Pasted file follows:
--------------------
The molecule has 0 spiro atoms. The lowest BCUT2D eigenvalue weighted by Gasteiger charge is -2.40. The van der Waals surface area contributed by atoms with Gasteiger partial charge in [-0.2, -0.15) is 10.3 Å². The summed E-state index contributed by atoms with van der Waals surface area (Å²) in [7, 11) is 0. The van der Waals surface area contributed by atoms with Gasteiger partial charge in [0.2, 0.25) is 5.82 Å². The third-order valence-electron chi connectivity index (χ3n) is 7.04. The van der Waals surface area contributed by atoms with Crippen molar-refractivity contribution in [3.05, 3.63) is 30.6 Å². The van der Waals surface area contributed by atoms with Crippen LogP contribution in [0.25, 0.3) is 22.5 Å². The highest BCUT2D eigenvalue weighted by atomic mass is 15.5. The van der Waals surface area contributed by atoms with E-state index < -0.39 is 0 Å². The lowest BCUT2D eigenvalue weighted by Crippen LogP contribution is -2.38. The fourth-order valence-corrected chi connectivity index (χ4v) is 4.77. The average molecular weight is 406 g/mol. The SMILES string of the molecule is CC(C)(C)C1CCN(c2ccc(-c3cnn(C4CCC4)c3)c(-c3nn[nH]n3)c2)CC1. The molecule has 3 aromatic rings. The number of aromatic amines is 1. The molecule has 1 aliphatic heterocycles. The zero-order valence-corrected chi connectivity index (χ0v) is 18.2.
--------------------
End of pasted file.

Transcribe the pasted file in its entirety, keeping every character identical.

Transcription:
The molecule has 0 spiro atoms. The lowest BCUT2D eigenvalue weighted by Gasteiger charge is -2.40. The van der Waals surface area contributed by atoms with Gasteiger partial charge in [-0.2, -0.15) is 10.3 Å². The summed E-state index contributed by atoms with van der Waals surface area (Å²) in [7, 11) is 0. The van der Waals surface area contributed by atoms with Gasteiger partial charge in [0.2, 0.25) is 5.82 Å². The third-order valence-electron chi connectivity index (χ3n) is 7.04. The van der Waals surface area contributed by atoms with Crippen molar-refractivity contribution in [3.05, 3.63) is 30.6 Å². The van der Waals surface area contributed by atoms with Crippen LogP contribution in [0.25, 0.3) is 22.5 Å². The highest BCUT2D eigenvalue weighted by atomic mass is 15.5. The van der Waals surface area contributed by atoms with E-state index < -0.39 is 0 Å². The lowest BCUT2D eigenvalue weighted by Crippen LogP contribution is -2.38. The fourth-order valence-corrected chi connectivity index (χ4v) is 4.77. The average molecular weight is 406 g/mol. The SMILES string of the molecule is CC(C)(C)C1CCN(c2ccc(-c3cnn(C4CCC4)c3)c(-c3nn[nH]n3)c2)CC1. The molecule has 3 aromatic rings. The number of aromatic amines is 1. The molecule has 1 aliphatic heterocycles. The zero-order valence-corrected chi connectivity index (χ0v) is 18.2.